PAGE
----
Aspects of Web Design That Impact Your Online Sales
There is no denying the importance of having a website that looks amazing.
However, if you believe that having a visually stunning site will make visitors stick around for hours, buy everything you have to offer, and become your loyal customer, then you have another thing coming.
A website that looks great visually indeed makes an excellent first impression on visitors. After all, Internet users are human beings who are attracted to beauty in all its forms. Once they lay eyes on a beautifully designed site, they will definitely check it out.
Still, whether visitors stay and look around your site long enough to buy what you have to offer will largely depend on their experience while doing so, not on how it looks.
What we’re saying here is that having a website that is high on visual appeal is no guarantee that people will spend some time exploring it.
A website must provide the best user experience or UX first, and its web design is instrumental in making that happen. Yes, that same web design that’s responsible for your site’s aesthetics in the first place also figures prominently in boosting a site’s UX.
Aside from making websites eye-catching, web design also plays a critical role in ensuring they are as functional as users would expect. By implementing the best web design practices, web designers are at the forefront of making the user experience better for everyone. The better UX brought on by effective web design, the better your chances of improving online conversions and sales.
How you manage some aspects of your site’s web design can spell the difference between the success or failure of your business.
Have you ever found yourself getting lost inside a grocery store due to confusing signs, not knowing where certain items you need are?
That is exactly how users feel when they try to explore a website with a less-than-organized navigational structure. The menu labels are pretty generic, the CTAs call-to-action (CTA) buttons are nowhere to be found, and there are simply too many items in your navigation.
If your website has this level of navigation, you must do what you can to improve it. You wouldn’t want visitors accessing your website only to see them leave after just a few seconds—bye-bye, sales—because your navigation is lousy.
You can start by making sure your call-to-action (CTA) buttons are visible by putting them somewhere prominent. Organize your categories as well and make them more descriptive. Clickable and easy-to-spot navigation elements will also help make navigation more convenient for your visitors. It also won’t hurt to do some internal linking.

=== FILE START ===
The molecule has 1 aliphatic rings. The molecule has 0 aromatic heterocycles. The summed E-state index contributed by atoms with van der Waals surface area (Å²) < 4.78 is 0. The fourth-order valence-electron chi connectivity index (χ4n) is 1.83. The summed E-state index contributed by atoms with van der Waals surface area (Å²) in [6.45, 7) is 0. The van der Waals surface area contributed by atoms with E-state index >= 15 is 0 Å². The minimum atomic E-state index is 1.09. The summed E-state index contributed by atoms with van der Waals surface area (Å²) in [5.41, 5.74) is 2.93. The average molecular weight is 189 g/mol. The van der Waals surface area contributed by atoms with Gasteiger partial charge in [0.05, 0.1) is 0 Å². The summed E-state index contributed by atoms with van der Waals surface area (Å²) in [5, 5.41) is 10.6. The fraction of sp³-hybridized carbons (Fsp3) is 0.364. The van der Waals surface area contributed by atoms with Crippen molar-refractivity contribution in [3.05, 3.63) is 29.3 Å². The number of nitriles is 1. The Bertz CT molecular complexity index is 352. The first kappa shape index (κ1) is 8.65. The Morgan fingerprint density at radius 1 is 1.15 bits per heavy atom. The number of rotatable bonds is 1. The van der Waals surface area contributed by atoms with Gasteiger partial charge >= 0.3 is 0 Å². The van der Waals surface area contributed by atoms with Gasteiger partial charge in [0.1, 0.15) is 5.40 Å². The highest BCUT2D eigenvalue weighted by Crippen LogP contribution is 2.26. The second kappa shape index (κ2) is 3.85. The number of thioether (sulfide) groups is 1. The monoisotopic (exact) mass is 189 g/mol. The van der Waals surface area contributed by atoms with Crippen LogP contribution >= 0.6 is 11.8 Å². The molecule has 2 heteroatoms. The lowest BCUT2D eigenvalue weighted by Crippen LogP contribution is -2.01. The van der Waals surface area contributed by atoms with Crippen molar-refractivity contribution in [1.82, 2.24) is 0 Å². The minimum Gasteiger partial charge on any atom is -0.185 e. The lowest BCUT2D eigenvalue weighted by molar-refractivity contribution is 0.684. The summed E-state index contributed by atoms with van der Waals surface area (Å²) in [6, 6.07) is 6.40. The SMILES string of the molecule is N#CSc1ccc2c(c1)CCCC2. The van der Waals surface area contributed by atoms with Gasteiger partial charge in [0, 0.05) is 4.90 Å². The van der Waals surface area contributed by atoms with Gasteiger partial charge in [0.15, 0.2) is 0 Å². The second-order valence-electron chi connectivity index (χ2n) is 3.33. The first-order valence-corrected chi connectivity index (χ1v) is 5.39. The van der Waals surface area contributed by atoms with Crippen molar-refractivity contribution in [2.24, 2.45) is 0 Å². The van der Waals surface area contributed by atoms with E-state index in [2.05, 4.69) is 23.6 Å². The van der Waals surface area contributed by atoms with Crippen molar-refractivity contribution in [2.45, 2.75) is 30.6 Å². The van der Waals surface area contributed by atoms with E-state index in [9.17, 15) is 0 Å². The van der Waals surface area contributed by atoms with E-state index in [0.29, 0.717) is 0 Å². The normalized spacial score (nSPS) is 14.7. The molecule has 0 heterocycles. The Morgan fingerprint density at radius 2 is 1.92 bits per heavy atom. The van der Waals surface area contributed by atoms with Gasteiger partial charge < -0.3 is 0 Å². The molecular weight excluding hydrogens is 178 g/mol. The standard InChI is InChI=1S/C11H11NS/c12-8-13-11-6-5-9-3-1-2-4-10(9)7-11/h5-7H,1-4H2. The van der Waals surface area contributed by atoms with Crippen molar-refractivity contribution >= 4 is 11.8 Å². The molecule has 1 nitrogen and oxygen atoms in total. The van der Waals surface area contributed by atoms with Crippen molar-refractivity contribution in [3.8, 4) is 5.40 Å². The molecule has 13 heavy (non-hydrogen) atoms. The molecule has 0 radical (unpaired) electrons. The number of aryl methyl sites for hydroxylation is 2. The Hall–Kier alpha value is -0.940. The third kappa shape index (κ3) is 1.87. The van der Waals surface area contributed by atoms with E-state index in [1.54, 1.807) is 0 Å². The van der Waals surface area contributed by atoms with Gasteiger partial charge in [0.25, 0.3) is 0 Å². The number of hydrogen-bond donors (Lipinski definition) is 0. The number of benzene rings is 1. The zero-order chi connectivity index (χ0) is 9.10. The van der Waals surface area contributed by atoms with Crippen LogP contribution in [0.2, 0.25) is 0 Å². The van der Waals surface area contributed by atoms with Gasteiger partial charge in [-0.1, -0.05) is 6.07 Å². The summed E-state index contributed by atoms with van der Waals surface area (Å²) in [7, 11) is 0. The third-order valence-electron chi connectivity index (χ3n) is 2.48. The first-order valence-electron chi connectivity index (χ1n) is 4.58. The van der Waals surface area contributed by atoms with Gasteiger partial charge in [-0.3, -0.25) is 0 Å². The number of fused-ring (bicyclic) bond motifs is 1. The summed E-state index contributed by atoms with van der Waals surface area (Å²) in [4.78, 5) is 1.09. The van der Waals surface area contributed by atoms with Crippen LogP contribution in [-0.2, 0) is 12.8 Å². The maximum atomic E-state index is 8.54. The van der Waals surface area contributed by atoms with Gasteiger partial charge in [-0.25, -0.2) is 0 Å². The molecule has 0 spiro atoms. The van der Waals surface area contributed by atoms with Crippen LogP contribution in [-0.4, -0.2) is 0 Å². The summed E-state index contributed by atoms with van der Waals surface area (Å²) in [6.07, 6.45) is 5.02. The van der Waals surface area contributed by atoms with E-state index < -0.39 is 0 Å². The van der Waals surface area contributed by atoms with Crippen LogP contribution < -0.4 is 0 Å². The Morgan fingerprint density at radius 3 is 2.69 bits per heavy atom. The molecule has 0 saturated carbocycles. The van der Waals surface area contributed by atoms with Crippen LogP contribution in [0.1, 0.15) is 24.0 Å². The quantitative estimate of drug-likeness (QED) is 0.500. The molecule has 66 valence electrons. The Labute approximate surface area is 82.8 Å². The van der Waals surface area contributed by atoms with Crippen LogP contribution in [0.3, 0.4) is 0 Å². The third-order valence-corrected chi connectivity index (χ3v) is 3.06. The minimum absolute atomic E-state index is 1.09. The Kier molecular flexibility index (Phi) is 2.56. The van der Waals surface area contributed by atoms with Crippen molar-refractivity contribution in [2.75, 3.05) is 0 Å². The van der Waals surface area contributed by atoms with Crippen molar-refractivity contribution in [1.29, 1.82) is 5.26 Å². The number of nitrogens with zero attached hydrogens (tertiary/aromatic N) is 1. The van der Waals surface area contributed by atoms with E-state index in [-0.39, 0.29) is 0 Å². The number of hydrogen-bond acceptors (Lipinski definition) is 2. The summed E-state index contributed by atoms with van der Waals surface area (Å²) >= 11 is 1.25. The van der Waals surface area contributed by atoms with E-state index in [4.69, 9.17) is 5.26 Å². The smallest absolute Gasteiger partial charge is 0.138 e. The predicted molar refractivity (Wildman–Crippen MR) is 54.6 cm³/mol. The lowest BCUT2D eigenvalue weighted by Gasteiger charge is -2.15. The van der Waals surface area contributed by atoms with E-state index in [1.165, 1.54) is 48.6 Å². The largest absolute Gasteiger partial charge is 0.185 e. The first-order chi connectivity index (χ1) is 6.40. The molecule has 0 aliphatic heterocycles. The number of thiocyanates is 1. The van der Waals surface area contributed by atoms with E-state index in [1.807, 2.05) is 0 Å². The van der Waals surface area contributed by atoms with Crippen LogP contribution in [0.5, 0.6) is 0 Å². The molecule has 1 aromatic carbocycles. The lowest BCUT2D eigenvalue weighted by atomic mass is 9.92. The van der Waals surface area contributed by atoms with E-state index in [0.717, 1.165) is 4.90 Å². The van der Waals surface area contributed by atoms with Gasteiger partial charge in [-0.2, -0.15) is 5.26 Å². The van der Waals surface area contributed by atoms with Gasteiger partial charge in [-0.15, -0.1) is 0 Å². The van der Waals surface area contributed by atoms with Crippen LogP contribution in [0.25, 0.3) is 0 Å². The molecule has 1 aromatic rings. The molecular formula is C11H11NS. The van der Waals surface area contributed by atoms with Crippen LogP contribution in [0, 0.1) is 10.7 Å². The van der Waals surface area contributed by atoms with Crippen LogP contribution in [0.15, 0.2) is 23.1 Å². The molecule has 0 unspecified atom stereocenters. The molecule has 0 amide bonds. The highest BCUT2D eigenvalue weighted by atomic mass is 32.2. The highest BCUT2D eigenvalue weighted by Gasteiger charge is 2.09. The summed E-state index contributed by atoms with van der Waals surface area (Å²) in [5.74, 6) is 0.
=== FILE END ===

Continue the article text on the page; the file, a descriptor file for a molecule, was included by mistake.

The number of smartphone users worldwide has already reached three billion. Why many websites are still not mobile-friendly remains a mystery.
If you’re running an ecommerce website and it’s still not mobile-friendly, here’s something to think about: 8 out of 10 Americans are online shoppers, and 51% used a phone to buy stuff over the Internet.
Being mobile-friendly is crucial to achieving your sales goals. If your website isn’t mobile-friendly, your pages are not going to look well on mobile devices. Mobile users aren’t likely to waste their time checking out your offerings if they have to keep pinching and spreading the screen or tapping on all-too tiny buttons the entire time.
Mobile-friendly sites won’t need users to do that because their pages render excellently on smartphones and tablets. Consider responsive web design if you want to improve your site’s mobile-friendliness.
Page Load Speed
One thing that webmasters typically keep an eye on is the “bounce rate,” which refers to the percentage of visitors who enter, then immediately drop their site and move on to another. The higher the bounce rate, the worse it is for them.
One of the many factors that have a direct impact on bounce rate is page load speed.
According to Google, the slower the page load time gets, the higher the probability of visitors bouncing. A page load time of 1-3 seconds, for example, means a 32% increase in the probability of bounce. If a page takes up to 5 seconds to load, the probability jumps to 90%, and so on.
Everybody seems to be in a hurry these days, especially mobile users, who are more naturally inclined to be always on the go.
If you’re running an ecommerce site and don’t want your bounce and cart abandonment rates soaring, it would be in your best interest to speed things up.
There are several web design tweaks you can make to boost your page load speed. You can reduce image sizes, for one. Going easy on the graphics, custom fonts, and other cumbersome elements will also help. The same goes for converting your site into AMP, or accelerated mobile pages.
People want high page load speeds. The need for speed also happens to apply to the checkout process of ecommerce websites.
The thing is, many ecommerce websites still make their customers jump through a lot of hoops before they can complete their purchase.
If your ecommerce website’s checkout process is too long and complicated, the more likely it is for online shoppers to abandon their carts.
To reduce the chances of that happening, you might want to keep things streamlined through web design. Take out the multi-step checkouts and create a one-page popup checkout page instead.
As long as they don’t have to spend any more time than they should on your website, your customers will have no problem spending more money on your offerings. Simplify your checkout process now and give your customers the best UX.
Web design may just be one of the many factors that can impact your online sales, but the role it plays is quite substantial.
If your website is facing any or all of the web design issues mentioned above, don’t waste time making the necessary changes. Get your web designer working on them to boost the user experience—and your online sales figures.